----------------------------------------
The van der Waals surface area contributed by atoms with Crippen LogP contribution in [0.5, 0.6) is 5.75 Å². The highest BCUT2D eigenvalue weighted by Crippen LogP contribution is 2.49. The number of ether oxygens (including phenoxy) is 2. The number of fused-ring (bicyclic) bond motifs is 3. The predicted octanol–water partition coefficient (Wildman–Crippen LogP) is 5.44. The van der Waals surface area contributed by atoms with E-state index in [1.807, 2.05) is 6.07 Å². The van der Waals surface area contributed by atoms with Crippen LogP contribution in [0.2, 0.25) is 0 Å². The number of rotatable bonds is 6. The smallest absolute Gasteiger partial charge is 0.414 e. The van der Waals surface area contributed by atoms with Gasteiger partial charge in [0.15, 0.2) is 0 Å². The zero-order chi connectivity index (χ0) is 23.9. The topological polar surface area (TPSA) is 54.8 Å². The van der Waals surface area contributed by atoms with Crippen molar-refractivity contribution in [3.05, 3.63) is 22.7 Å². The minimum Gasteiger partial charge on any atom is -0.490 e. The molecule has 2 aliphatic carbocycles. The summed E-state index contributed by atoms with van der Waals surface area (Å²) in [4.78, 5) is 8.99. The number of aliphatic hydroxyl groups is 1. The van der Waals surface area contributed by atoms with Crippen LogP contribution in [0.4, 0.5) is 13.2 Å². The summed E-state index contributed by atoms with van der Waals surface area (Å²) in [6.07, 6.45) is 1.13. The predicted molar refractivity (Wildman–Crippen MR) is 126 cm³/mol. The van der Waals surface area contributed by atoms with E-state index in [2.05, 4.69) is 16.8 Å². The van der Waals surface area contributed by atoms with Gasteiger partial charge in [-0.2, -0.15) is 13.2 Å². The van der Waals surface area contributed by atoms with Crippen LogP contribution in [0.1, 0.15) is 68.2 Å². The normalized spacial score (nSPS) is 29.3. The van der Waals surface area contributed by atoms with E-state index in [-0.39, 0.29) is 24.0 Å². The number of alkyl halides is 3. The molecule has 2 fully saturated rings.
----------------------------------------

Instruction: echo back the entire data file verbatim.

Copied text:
The van der Waals surface area contributed by atoms with Crippen LogP contribution in [0.5, 0.6) is 5.75 Å². The highest BCUT2D eigenvalue weighted by Crippen LogP contribution is 2.49. The number of ether oxygens (including phenoxy) is 2. The number of fused-ring (bicyclic) bond motifs is 3. The predicted octanol–water partition coefficient (Wildman–Crippen LogP) is 5.44. The van der Waals surface area contributed by atoms with E-state index in [1.807, 2.05) is 6.07 Å². The van der Waals surface area contributed by atoms with Crippen LogP contribution in [0.2, 0.25) is 0 Å². The number of rotatable bonds is 6. The smallest absolute Gasteiger partial charge is 0.414 e. The van der Waals surface area contributed by atoms with Gasteiger partial charge in [0.15, 0.2) is 0 Å². The zero-order chi connectivity index (χ0) is 23.9. The topological polar surface area (TPSA) is 54.8 Å². The van der Waals surface area contributed by atoms with Crippen molar-refractivity contribution in [3.05, 3.63) is 22.7 Å². The minimum Gasteiger partial charge on any atom is -0.490 e. The molecule has 2 aliphatic carbocycles. The summed E-state index contributed by atoms with van der Waals surface area (Å²) in [4.78, 5) is 8.99. The number of aliphatic hydroxyl groups is 1. The van der Waals surface area contributed by atoms with Crippen LogP contribution in [0.4, 0.5) is 13.2 Å². The summed E-state index contributed by atoms with van der Waals surface area (Å²) in [6.07, 6.45) is 1.13. The predicted molar refractivity (Wildman–Crippen MR) is 126 cm³/mol. The van der Waals surface area contributed by atoms with E-state index in [2.05, 4.69) is 16.8 Å². The van der Waals surface area contributed by atoms with Gasteiger partial charge in [-0.2, -0.15) is 13.2 Å². The van der Waals surface area contributed by atoms with Crippen LogP contribution in [0.1, 0.15) is 68.2 Å². The normalized spacial score (nSPS) is 29.3. The van der Waals surface area contributed by atoms with E-state index in [-0.39, 0.29) is 24.0 Å². The number of alkyl halides is 3. The molecule has 2 fully saturated rings.